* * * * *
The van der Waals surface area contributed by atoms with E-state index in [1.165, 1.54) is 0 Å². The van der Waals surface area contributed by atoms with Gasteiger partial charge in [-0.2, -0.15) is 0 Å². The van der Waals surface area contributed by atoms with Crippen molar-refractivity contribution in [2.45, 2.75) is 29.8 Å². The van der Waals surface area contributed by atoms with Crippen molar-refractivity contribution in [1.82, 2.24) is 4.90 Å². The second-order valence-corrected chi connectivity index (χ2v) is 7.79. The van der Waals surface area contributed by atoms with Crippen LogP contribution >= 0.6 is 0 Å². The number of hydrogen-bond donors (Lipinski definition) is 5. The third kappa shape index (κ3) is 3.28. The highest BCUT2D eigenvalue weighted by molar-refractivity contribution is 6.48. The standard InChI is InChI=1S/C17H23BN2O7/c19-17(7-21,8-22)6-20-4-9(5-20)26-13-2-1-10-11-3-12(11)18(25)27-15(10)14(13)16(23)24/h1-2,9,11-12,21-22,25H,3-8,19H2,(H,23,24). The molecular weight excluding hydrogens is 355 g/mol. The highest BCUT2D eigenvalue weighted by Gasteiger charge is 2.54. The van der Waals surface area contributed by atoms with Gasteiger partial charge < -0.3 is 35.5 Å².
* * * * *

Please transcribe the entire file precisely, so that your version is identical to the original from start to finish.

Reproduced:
The van der Waals surface area contributed by atoms with E-state index in [1.165, 1.54) is 0 Å². The van der Waals surface area contributed by atoms with Gasteiger partial charge in [-0.2, -0.15) is 0 Å². The van der Waals surface area contributed by atoms with Crippen molar-refractivity contribution in [2.45, 2.75) is 29.8 Å². The van der Waals surface area contributed by atoms with Crippen molar-refractivity contribution in [1.82, 2.24) is 4.90 Å². The second-order valence-corrected chi connectivity index (χ2v) is 7.79. The van der Waals surface area contributed by atoms with Crippen LogP contribution >= 0.6 is 0 Å². The number of hydrogen-bond donors (Lipinski definition) is 5. The third kappa shape index (κ3) is 3.28. The highest BCUT2D eigenvalue weighted by molar-refractivity contribution is 6.48. The standard InChI is InChI=1S/C17H23BN2O7/c19-17(7-21,8-22)6-20-4-9(5-20)26-13-2-1-10-11-3-12(11)18(25)27-15(10)14(13)16(23)24/h1-2,9,11-12,21-22,25H,3-8,19H2,(H,23,24). The molecular weight excluding hydrogens is 355 g/mol. The highest BCUT2D eigenvalue weighted by Gasteiger charge is 2.54. The van der Waals surface area contributed by atoms with Gasteiger partial charge < -0.3 is 35.5 Å².